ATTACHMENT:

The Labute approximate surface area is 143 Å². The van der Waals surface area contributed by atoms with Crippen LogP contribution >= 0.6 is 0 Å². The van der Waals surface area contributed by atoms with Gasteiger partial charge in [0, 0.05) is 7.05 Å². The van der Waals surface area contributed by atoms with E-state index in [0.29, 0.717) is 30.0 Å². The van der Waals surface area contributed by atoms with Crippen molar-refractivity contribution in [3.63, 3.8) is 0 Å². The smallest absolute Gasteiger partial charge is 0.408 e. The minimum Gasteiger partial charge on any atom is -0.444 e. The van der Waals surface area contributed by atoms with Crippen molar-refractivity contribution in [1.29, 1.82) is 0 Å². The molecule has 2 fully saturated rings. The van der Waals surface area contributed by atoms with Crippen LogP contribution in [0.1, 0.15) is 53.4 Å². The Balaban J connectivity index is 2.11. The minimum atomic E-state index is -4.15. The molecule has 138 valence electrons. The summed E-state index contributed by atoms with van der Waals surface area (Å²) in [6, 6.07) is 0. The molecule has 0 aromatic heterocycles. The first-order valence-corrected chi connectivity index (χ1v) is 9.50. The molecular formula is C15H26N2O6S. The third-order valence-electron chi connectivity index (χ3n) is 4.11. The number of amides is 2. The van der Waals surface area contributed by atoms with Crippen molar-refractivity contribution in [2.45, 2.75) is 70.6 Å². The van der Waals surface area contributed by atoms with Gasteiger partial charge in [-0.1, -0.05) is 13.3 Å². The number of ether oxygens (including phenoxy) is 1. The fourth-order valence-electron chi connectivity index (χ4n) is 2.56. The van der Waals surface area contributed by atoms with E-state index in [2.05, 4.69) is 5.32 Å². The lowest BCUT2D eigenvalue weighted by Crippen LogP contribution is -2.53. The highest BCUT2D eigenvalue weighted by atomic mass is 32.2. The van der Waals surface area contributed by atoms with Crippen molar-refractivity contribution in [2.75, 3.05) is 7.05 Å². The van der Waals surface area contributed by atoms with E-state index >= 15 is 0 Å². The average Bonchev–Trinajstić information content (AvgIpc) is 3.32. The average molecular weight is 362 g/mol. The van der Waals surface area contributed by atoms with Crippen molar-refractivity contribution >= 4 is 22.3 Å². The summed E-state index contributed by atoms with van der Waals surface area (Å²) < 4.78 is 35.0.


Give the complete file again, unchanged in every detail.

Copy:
The Labute approximate surface area is 143 Å². The van der Waals surface area contributed by atoms with Crippen LogP contribution >= 0.6 is 0 Å². The van der Waals surface area contributed by atoms with Gasteiger partial charge in [0, 0.05) is 7.05 Å². The van der Waals surface area contributed by atoms with E-state index in [0.29, 0.717) is 30.0 Å². The van der Waals surface area contributed by atoms with Crippen molar-refractivity contribution in [3.63, 3.8) is 0 Å². The smallest absolute Gasteiger partial charge is 0.408 e. The minimum Gasteiger partial charge on any atom is -0.444 e. The van der Waals surface area contributed by atoms with Crippen molar-refractivity contribution in [1.29, 1.82) is 0 Å². The molecule has 2 fully saturated rings. The van der Waals surface area contributed by atoms with Crippen LogP contribution in [0.1, 0.15) is 53.4 Å². The Balaban J connectivity index is 2.11. The minimum atomic E-state index is -4.15. The molecule has 138 valence electrons. The summed E-state index contributed by atoms with van der Waals surface area (Å²) in [6, 6.07) is 0. The molecule has 0 aromatic heterocycles. The first-order valence-corrected chi connectivity index (χ1v) is 9.50. The molecular formula is C15H26N2O6S. The third-order valence-electron chi connectivity index (χ3n) is 4.11. The number of amides is 2. The van der Waals surface area contributed by atoms with Crippen molar-refractivity contribution in [2.45, 2.75) is 70.6 Å². The van der Waals surface area contributed by atoms with Gasteiger partial charge in [-0.1, -0.05) is 13.3 Å². The number of ether oxygens (including phenoxy) is 1. The fourth-order valence-electron chi connectivity index (χ4n) is 2.56. The van der Waals surface area contributed by atoms with E-state index in [2.05, 4.69) is 5.32 Å². The lowest BCUT2D eigenvalue weighted by Crippen LogP contribution is -2.53. The highest BCUT2D eigenvalue weighted by atomic mass is 32.2. The van der Waals surface area contributed by atoms with Crippen molar-refractivity contribution in [2.75, 3.05) is 7.05 Å². The van der Waals surface area contributed by atoms with E-state index >= 15 is 0 Å². The average Bonchev–Trinajstić information content (AvgIpc) is 3.32. The average molecular weight is 362 g/mol. The van der Waals surface area contributed by atoms with Crippen molar-refractivity contribution >= 4 is 22.3 Å². The summed E-state index contributed by atoms with van der Waals surface area (Å²) < 4.78 is 35.0.